What You Need to Know About Baby and Child Seat Laws
By Jason Unrau on Wednesday, 20 September 2017
There’s no question that when travelling in a car, the safest place for a young child is the back seat.
But what might seem like common sense to some isn’t necessarily sensible to others, so there are firm laws set around keeping your kiddos safe from harm in the event of an accident.
At what age is your little one safe to sit in the front seat? Sit tight, we’ll help you figure that out.
There are different laws in each Australian state and territory that regulate which car seat you need for your child from birth to 16 years, so make sure you check your local laws via the links at the end of this article.
Now, let’s take a good look at common laws so you can make educated choices when it comes to the safety of your little one/s.
A newborn child should always be securely fastened into a rear-facing child seat, like an infant capsule or a convertible car seat specifically designed for newborn babies.
The seat must be mounted in the back seat. The left hand passenger side of the car is safest for when parked on the side of the road and transferring your baby in and out of the car.
Make sure the baby seat is properly fastened and adjusted using a five or six-point harness.
Keep your little one in a rear-facing safety seat until they outgrow it.
By law, they must be rear-facing until they are at least six months old, but research shows the longer they stay in a rear-facing seat, the better.
Even two-year-old kids are fine in rear-facing seats, so long as they don’t exceed the sizing specified by the seat manufacturer.
From 6 months to at least four years of age children must remain in the back seat, safely strapped into an approved, properly fastened and adjusted child restraint with an inbuilt harness.
That means a properly sized forward or rear-facing seat with a five or six-point harness is required for children aged between six months and four years.
Once your child reaches four years of age, they’re no longer required to use a child seat with a harness.
Whilst it’s not mandatory, it is still safest for your child to be seated in an approved, properly fastened and adjusted forward facing child restraint with an in-built harness.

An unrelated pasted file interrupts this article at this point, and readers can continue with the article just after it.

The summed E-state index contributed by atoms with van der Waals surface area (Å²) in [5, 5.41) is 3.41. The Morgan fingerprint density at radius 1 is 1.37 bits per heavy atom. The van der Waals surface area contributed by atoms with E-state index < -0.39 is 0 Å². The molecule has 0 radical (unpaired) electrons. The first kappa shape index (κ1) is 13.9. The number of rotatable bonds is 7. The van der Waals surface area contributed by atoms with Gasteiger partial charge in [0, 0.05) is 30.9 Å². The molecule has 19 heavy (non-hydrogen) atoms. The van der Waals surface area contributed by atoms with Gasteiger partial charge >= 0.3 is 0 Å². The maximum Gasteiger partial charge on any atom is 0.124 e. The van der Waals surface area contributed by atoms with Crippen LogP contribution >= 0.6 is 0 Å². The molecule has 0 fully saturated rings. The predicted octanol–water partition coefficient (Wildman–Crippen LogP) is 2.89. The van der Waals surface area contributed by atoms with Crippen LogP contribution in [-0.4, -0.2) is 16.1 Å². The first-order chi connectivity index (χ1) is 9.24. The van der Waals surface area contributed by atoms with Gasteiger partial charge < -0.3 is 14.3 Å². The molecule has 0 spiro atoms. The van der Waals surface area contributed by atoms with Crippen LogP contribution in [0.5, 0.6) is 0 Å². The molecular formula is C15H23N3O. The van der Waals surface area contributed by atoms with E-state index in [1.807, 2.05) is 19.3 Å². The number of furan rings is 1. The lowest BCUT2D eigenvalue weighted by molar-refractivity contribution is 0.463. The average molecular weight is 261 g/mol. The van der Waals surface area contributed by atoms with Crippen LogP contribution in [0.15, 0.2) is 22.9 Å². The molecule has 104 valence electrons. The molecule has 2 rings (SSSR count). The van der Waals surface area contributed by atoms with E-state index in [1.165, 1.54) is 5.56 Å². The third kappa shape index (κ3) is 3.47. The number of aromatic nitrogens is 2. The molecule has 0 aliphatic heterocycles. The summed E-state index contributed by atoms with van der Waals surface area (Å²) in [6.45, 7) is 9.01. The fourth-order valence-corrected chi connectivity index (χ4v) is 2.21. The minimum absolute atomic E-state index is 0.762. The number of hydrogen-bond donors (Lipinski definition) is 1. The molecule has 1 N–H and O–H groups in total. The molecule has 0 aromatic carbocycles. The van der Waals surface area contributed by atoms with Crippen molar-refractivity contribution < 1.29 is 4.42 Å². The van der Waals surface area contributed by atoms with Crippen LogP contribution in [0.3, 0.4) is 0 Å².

The alternative to this is a properly positioned, approved booster seat and a seatbelt that is properly fastened and adjusted.
Until your child outgrows their child safety seat, it’s a good idea to keep using it.
Remember: you’re the parent and it’s your job to enforce safe car rules until you think your child is ready to progress.
Where a car has two or more rows of seats, kids under four years of age must not travel in the front seat.
School Age Kids
Children aged between four and seven years must not travel in the front seat unless all other seats are being used by children under seven years of age.
If this is the case, a child may travel in the front seat using an approved booster seat and a properly fastened and adjusted seatbelt.
Four to seven year old children travelling in the back seat are permitted to use a lap sash seatbelt, although a booster seat along with a properly adjusted seatbelt is the best combo.
It raises your child to a height where the belt crosses at their shoulder, not their neck or face which is much safer in the case of sudden stopping or an accident. It’s more comfortable as well!
Kids aged 7 years and older
From seven years of age and up, kids may ride in the front seat by law. That said, it’s still safest for youngsters to remain in the backseat as long as possible. In a collision, their bodies are more susceptible to injury from airbags, even when seated in a booster seat and properly buckled in.
For safety’s sake, your child should use a booster seat as long as they still fit.
In a collision, the booster seat positions them to avoid injuries that could have been avoided, such as neck injuries from the seatbelt.
Many car manufacturers recommend that front seat passengers be aged 12 years or older. If space permits, your kids are safer riding in the back seat until 12 years of age.
They may not like it, but failure to comply with child restraint requirements is a serious offence and my result in substantial fines and demerit points.
Besides, as an adult you know what’s best for your child. Most kids don’t like veggies, but that doesn’t mean they don’t have to eat them!
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